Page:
BENNINGTON -- The program that pairs advocates with young people involved in the court system has been awarded a $30,000 grant to secure new volunteers.
Mary Hayden, statewide coordinator for the Guardian ad Litem program, said there are about 280 guardian ad litem (GAL) volunteers in Vermont and roughly 1,000 children involved in the Family Court units.
The grant is from the National Court Appointed Special Advocates Association. It was awarded to the Vermont Judiciary Oct. 1 and will be used over the course of the fiscal year. Hayden said it will pay for advertisements and training.
GAL coordinator for Bennington County, Anthony Krulikowski, said the program periodically gets grants to drum up and train new volunteers, however word of mouth seems to be how most find their way into the program.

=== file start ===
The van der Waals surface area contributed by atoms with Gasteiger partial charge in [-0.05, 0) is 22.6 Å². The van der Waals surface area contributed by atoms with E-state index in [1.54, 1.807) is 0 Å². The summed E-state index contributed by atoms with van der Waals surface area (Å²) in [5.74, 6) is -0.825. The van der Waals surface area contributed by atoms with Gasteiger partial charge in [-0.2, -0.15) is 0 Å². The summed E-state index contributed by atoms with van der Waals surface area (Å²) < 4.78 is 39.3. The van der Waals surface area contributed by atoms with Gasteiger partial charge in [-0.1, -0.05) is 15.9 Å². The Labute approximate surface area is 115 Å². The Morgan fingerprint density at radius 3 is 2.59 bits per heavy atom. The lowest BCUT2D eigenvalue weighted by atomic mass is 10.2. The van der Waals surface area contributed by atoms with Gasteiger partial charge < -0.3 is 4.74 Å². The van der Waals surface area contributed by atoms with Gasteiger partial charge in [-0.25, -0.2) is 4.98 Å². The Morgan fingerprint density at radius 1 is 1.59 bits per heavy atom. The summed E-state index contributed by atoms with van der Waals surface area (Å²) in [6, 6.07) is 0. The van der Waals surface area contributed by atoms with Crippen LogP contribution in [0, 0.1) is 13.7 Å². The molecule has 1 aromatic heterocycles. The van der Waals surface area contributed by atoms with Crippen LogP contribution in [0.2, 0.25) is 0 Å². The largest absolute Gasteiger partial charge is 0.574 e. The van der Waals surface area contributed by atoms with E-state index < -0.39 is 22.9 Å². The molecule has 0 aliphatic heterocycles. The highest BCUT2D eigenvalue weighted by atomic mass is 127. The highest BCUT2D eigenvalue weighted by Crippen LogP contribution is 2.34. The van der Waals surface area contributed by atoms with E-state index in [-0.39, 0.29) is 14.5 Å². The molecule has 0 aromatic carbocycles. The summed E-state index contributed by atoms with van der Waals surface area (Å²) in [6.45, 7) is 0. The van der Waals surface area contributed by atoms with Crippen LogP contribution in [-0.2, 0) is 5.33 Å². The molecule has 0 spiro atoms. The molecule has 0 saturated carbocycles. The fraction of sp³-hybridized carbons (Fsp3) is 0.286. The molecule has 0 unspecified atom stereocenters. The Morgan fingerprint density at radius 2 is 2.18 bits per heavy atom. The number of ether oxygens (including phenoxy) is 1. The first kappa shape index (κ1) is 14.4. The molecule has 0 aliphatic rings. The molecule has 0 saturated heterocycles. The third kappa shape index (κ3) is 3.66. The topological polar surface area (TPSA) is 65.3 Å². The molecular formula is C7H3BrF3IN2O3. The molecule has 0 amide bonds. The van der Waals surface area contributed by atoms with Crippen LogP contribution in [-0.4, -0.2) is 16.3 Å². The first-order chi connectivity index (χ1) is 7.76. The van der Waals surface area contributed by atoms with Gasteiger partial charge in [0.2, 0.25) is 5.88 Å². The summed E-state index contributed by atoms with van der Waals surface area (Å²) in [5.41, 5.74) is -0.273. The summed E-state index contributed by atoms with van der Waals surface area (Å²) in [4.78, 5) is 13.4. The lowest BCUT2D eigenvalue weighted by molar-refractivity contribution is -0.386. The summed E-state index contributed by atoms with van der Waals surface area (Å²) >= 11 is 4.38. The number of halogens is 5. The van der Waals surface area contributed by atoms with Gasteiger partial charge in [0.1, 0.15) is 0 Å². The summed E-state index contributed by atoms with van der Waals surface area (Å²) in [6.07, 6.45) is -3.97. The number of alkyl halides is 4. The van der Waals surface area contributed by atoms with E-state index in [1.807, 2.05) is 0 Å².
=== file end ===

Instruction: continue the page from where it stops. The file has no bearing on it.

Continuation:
He said GALs are advocates for children and vulnerable adults who find themselves in the court system. They are not attorneys, do not give legal advice or advice, nor do their guardianship responsibilities extend beyond the court.
Krulikowski said to volunteer one must fill out an application which can be obtained at the State Office Complex on North Street or by going to www.vermontjudiciary.org, clicking under the "Family Court" menu then clicking the GAL link. Krulikowski said he is also happy to speak to people via phone at 802-447-6580.
The local GAL program has enough volunteers, he said, but more are always needed. He said a handful are expected to leave within the next few months and he plans to have more trained.
Training concludes with a brief "shadowing" period, then volunteers can take on a case, or multiple cases if they feel up to it. He said a single case can take up two to three hours per month.
-- Keith Whitcomb Jr.